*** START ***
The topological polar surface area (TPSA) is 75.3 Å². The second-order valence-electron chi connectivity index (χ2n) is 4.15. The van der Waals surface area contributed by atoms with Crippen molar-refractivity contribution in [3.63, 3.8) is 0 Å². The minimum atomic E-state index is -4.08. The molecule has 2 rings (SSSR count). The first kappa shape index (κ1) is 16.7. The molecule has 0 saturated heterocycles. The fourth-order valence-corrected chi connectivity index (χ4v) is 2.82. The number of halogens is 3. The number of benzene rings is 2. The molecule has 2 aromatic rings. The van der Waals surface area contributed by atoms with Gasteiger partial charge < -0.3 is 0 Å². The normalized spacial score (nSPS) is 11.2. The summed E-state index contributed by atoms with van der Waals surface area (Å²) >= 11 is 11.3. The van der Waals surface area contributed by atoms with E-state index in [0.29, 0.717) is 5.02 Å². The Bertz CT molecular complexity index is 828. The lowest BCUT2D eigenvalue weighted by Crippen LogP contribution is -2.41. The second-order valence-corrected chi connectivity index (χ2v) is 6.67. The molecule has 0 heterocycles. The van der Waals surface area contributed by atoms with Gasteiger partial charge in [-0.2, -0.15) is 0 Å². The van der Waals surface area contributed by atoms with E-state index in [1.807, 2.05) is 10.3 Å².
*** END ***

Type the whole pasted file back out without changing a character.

The topological polar surface area (TPSA) is 75.3 Å². The second-order valence-electron chi connectivity index (χ2n) is 4.15. The van der Waals surface area contributed by atoms with Crippen molar-refractivity contribution in [3.63, 3.8) is 0 Å². The minimum atomic E-state index is -4.08. The molecule has 2 rings (SSSR count). The first kappa shape index (κ1) is 16.7. The molecule has 0 saturated heterocycles. The fourth-order valence-corrected chi connectivity index (χ4v) is 2.82. The number of halogens is 3. The number of benzene rings is 2. The molecule has 2 aromatic rings. The van der Waals surface area contributed by atoms with Gasteiger partial charge < -0.3 is 0 Å². The normalized spacial score (nSPS) is 11.2. The summed E-state index contributed by atoms with van der Waals surface area (Å²) >= 11 is 11.3. The van der Waals surface area contributed by atoms with E-state index in [0.29, 0.717) is 5.02 Å². The Bertz CT molecular complexity index is 828. The lowest BCUT2D eigenvalue weighted by Crippen LogP contribution is -2.41. The second-order valence-corrected chi connectivity index (χ2v) is 6.67. The molecule has 0 heterocycles. The van der Waals surface area contributed by atoms with Gasteiger partial charge in [-0.2, -0.15) is 0 Å². The van der Waals surface area contributed by atoms with E-state index in [1.807, 2.05) is 10.3 Å².